Editorial: “Parting of ways”

The “parting of ways” of South Dundas director of public works Chris Bazinet marks the third high profile departure from the municipality’s senior administration in as many years.

In 2015, Chief Administrative Officer Stephen McDonald parted ways with South Dundas, having served in that role for nearly 10 years. South Dundas Fire and Emergency Services Chief Chris McDonough left in 2016, having held that role for over five years. Bazinet held the public works position for four years.

What these three senior staff members had in common from our observations was a willingness to stand up for what they thought was right for the greater municipality, to stand by opinions based on their knowledge and experience.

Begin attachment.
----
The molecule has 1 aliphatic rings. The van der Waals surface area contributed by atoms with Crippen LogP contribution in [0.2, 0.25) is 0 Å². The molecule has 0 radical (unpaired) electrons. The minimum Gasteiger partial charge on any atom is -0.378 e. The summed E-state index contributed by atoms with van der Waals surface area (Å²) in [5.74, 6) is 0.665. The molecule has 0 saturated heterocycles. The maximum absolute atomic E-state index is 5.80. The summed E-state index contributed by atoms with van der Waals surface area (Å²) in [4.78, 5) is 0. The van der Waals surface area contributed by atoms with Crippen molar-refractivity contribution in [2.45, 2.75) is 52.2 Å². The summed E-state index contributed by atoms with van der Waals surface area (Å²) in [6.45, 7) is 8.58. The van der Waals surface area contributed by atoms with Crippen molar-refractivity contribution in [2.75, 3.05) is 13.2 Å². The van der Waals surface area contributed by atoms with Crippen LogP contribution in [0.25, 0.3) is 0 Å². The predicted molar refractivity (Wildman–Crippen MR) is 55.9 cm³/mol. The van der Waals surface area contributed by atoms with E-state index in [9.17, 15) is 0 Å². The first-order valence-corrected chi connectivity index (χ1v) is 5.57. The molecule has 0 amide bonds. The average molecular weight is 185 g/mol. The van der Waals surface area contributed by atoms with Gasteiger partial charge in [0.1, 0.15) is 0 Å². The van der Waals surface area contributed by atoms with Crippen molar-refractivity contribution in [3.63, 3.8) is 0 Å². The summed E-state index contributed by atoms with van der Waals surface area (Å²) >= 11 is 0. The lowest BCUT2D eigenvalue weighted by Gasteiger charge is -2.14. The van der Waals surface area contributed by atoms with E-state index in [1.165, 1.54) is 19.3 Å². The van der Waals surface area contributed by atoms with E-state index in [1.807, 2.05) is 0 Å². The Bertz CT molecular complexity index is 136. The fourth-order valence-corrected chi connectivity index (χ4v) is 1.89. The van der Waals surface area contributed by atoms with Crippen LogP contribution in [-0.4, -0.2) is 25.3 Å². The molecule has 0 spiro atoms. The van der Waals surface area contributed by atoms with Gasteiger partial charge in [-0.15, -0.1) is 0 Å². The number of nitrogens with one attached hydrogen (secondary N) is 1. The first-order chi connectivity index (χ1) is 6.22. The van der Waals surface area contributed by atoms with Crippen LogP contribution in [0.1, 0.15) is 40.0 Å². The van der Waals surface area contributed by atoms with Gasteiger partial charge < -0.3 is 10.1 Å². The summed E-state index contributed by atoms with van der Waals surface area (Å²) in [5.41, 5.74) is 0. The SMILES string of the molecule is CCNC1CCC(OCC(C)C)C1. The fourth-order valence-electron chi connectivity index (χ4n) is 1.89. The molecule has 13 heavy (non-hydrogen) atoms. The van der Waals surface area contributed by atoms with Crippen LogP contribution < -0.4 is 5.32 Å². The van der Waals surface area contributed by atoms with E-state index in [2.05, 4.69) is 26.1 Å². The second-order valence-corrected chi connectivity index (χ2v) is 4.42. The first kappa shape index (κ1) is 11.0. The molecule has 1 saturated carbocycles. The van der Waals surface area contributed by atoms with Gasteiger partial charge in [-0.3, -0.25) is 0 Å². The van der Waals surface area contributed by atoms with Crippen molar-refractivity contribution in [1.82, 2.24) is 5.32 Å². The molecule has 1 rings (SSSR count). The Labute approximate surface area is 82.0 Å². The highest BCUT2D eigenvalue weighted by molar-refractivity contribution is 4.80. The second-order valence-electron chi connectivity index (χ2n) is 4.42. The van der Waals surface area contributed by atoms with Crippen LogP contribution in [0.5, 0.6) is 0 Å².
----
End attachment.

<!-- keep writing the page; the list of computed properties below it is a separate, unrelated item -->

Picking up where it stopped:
All three knew and understood their fields of responsibility and their roles within the municipal structure. They were well-trained professionals who had gained a great deal of experience before arriving in South Dundas.

Regardless of the dollar figures that may have been attached to their “parting of the ways,” in the long run the costs may be much greater.

Let’s look at the public works department. How many projects is that department currently working on? At the very least these include bridge closures, roads projects, plaza canopies, waste site expansion/closures – all big ticket items for the department with the largest budget.

Will those projects be put on hold until personnel are replaced? Or, is the workload added to remaining staff who may not have the necessary experience or time?

Conflicts between staff and council are expected, but it begs the question, are staff paid to pander to council, or to look out for the municipality’s best interests? Is this upheaval in the municipality’s best interest? Council’s? Staff’s? Residents? Who benefits?

This much staff turnover, in such a short period of time, may make it difficult for South Dundas to recruit future administrative replacements who are talented and competent. Such turnover affects how we appear to those outside of South Dundas.

Snap decisions can have long lasting consequences for all involved.